Wednesday Words

To Go Where Your VisionPoints, a few inspiration points for you and your business.

I decided that I would start sending people notices about cool events, usually ones that involved arts and technology. And from there, via word of mouth, the news of the list spread.
—Craig Newmark

Craig Newmark, founder of the incredible word-of-mouth success story, has an air of humility and… befuddlement? about him in interviews that I find very intriguing. I’ve seen the poster boy for word-of-mouth business success interviewed a few times. He denies having consciously lit the spark for that success. He seems even to suggest that the Craigslist WOM machine is still a fire that burns out-of-(his)-control.

Well, we don’t have much in the way of a business strategy. Like no business plan. Which I say to torment all my friends who are VCs or MBAs. That’s always entertaining. The deal is, it’s a mixture of luck and persistence.
—Craig Newmark on the Tavis Smiley show, 23 Jan 2006

He told a few people he knew, who told a few people who knew them, and the story of the guy who didn’t want to make much money, who didn’t have a plan, who let the people make of the list what they wanted—the amazed, grateful philanthropist “in the rich nerd tradition” as he’s called himself—took off.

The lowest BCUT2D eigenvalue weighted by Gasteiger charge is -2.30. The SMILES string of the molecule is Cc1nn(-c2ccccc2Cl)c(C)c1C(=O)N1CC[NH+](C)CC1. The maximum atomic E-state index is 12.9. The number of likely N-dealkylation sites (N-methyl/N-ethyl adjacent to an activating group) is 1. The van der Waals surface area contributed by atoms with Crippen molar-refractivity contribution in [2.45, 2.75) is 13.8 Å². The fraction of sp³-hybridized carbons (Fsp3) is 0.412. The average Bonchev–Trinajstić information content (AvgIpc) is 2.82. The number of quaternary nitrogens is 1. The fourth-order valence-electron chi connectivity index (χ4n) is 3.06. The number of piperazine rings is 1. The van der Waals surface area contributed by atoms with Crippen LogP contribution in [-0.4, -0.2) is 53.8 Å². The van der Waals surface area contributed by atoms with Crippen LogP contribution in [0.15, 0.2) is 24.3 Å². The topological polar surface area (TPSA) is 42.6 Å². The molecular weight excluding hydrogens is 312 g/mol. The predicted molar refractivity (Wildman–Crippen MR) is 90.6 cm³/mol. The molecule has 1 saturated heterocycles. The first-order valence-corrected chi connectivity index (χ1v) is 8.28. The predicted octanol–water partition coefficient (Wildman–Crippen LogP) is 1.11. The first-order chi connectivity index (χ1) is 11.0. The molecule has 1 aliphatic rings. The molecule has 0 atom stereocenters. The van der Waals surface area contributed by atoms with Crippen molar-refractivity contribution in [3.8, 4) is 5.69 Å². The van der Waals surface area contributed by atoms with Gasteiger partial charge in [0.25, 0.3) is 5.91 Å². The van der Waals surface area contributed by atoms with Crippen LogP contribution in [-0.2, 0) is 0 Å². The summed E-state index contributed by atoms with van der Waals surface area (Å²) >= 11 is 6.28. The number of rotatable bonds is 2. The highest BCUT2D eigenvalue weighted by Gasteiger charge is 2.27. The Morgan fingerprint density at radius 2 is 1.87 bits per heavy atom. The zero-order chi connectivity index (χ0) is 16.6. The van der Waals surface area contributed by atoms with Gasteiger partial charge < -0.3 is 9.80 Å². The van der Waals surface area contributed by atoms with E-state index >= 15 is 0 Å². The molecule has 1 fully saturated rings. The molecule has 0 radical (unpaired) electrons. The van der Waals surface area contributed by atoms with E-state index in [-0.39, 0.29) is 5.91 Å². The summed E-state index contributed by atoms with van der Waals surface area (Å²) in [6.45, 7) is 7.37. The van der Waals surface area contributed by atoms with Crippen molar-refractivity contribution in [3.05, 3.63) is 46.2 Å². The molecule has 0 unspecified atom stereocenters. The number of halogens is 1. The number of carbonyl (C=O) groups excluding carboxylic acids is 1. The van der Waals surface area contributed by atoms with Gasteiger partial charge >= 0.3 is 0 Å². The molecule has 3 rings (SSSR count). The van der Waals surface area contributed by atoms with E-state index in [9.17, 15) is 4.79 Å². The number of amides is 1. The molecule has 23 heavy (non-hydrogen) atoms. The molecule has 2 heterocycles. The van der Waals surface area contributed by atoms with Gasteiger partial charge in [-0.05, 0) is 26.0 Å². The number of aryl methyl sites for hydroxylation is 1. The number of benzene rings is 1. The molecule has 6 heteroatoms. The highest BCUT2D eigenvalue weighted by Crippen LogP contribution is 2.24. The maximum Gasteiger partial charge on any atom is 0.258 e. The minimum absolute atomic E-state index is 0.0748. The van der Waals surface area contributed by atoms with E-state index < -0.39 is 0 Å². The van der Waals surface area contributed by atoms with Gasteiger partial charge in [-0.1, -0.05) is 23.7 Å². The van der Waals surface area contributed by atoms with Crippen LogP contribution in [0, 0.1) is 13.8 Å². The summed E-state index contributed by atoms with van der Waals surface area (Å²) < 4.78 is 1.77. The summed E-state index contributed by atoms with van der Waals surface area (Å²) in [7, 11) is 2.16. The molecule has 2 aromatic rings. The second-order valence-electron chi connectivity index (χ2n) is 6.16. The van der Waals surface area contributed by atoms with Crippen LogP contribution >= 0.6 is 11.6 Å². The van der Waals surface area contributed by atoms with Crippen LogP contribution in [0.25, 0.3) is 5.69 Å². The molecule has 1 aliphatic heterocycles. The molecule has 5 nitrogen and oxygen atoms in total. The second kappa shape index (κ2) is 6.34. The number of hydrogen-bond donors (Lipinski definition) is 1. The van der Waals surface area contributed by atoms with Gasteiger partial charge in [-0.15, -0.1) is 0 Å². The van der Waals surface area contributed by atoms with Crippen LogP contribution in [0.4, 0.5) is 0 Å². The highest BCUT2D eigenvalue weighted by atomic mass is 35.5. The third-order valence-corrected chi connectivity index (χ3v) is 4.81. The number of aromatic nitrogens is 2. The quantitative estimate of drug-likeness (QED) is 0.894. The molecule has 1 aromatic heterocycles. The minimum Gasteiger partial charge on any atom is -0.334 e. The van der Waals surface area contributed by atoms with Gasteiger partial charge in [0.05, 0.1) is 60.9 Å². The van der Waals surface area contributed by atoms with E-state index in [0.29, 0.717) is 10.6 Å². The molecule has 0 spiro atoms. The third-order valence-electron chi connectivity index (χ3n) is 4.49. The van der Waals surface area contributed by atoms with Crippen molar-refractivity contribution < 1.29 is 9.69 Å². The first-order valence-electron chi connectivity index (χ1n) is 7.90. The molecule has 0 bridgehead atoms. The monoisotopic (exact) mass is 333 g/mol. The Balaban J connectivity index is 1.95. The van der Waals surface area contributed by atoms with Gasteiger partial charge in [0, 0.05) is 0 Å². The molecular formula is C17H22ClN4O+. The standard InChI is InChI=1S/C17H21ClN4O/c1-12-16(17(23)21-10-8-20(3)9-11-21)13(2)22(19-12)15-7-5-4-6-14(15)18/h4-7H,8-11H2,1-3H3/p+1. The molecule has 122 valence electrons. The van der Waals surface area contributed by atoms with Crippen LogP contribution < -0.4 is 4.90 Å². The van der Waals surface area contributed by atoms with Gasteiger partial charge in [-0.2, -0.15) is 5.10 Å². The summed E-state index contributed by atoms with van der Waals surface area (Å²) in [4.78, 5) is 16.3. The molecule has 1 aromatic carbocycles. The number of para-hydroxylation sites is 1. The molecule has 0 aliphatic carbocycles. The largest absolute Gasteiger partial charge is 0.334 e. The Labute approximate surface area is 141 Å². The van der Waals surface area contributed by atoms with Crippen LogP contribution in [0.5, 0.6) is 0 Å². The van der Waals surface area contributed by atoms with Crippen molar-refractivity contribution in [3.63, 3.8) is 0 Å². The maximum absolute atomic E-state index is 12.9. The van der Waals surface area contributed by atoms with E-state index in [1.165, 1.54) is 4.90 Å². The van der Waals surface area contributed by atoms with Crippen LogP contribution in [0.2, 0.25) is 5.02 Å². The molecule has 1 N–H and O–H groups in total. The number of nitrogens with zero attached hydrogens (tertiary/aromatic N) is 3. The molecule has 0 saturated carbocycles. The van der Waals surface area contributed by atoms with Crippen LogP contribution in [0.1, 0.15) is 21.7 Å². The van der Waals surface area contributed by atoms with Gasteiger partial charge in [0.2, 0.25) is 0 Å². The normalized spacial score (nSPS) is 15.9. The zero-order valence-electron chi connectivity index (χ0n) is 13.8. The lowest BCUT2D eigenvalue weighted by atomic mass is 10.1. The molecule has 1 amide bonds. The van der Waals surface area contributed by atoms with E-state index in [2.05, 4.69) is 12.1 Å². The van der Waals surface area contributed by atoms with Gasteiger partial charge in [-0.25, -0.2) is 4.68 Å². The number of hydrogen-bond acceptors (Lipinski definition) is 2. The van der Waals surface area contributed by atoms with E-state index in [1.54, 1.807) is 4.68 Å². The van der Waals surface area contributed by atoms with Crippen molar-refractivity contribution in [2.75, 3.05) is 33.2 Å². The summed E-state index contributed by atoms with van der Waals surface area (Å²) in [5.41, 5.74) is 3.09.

Craigslist took off, because the story of Craigslist took off. Everybody loves an underdog.

People weren’t buying from him. He was only helping them buy from each other. Or get an apartment. Or find love.

People who trusted Craig Newmark bought into the story at first, then people who trusted them bought into it, and by now all the world knows that Craig Newmark keeps the list with his name on it as rumpled as…

… well, as his image. Because as you probably know, that aw-shucks guy is also a multimillionaire. While he may truly have been stumped by its initial success, he’s been clued in for a long time. The list stays ugly (in spite of critics like Wired magazine) because the ugly list is the story, the whole history of Craig and his original 10 or 12 friends wrapped up in a “brand image.” The guy stays strategically non-strategic because it’s what helps spread the word. He’s still, somehow, the underdog.

Craig’s secrets?

Start the WOM-spark through trusted sources

Tell a story people will love to talk about—Craigslist tells it in more than one way, through the founder’s story and the “visuals”—and let them fan the fire

When the line is out the door—DON’T CHANGE A THING.

You want to know something? Even though I can take it apart—and even though I’m sure Mr. Newmark is aware of all of this himself—I believe in the story, too.

‘Cause I’ve got a funny feeling he’s sincere. And that’s a secret that everybody loves to share.


Grow and be well,

Kelly Erickson


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